In vivo kinematics of the thumb during flexion and adduction motion: Evidence for a screw-home mechanism

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Abstract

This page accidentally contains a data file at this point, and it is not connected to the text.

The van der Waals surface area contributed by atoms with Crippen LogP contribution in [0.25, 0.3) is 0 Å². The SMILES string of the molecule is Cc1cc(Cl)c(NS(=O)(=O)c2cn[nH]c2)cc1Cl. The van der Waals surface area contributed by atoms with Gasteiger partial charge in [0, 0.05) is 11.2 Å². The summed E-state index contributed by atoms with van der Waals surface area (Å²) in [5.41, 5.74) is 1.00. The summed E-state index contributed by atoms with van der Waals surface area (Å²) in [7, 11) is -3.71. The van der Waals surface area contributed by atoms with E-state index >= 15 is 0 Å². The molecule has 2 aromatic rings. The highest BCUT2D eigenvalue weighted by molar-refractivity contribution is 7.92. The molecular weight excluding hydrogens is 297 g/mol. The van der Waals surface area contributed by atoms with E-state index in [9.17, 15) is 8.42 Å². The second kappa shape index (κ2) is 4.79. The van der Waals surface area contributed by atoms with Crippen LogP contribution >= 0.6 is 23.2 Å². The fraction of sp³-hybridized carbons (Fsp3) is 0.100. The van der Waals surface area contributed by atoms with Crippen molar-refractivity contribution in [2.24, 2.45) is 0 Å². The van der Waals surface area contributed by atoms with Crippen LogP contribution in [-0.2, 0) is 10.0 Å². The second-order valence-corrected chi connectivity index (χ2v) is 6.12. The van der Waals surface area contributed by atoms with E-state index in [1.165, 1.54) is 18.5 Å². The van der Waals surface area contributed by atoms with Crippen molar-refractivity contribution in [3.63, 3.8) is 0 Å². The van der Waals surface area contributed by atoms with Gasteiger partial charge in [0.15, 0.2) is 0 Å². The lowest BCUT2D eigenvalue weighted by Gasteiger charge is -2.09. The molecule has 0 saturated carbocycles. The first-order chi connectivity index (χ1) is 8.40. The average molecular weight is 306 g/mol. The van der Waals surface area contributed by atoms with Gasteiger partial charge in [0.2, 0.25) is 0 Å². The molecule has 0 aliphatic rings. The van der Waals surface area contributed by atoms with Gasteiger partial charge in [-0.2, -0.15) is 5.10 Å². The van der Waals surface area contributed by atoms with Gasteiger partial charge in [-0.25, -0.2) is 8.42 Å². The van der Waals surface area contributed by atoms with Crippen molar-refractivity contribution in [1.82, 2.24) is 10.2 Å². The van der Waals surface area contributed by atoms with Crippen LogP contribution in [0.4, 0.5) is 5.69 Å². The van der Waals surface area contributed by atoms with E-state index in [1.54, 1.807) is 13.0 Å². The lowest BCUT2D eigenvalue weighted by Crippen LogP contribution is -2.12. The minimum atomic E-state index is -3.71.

The thumb plays a crucial role in basic hand function. However, the kinematics of its entire articular chain have not yet been quantified. Such investigation is essential to improve our understanding of thumb function and to develop better strategies to treat thumb joint pathologies. The primary objective of this study is to quantify the in vivo kinematics of the trapeziometacarpal (TMC) and scaphotrapezial (ST) joints during flexion and adduction of the thumb. In addition, we want to evaluate the potential coupling between the TMC and ST joints during these tasks. The hand of 16 asymptomatic women without signs of thumb osteoarthritis were CT scanned in positions of maximal thumb extension, flexion, abduction, and adduction. The CT images were segmented and three-dimensional surface models of the radius, scaphoid, trapezium, and the first metacarpal were created for each thumb motion. The corresponding rotations angles, translations, and helical axes were calculated for each sequence. The analysis shows that flexion and adduction of the thumb result in a three-dimensional rotation and translation of the entire articular chain, including the trapezium and scaphoid. A wider range of motion is observed for the first metacarpal, which displays a clear axial rotation. The coupling of axial rotation of the first metacarpal with flexion and abduction during thumb flexion supports the existence of a screw-home mechanism in the TMC joint. In addition, our results point to a potential motion coupling between the TMC and ST joints and underline the complexity of thumb kinematics. © 2016 Orthopaedic Research Society. Published by Wiley Periodicals, Inc. J Orthop Res

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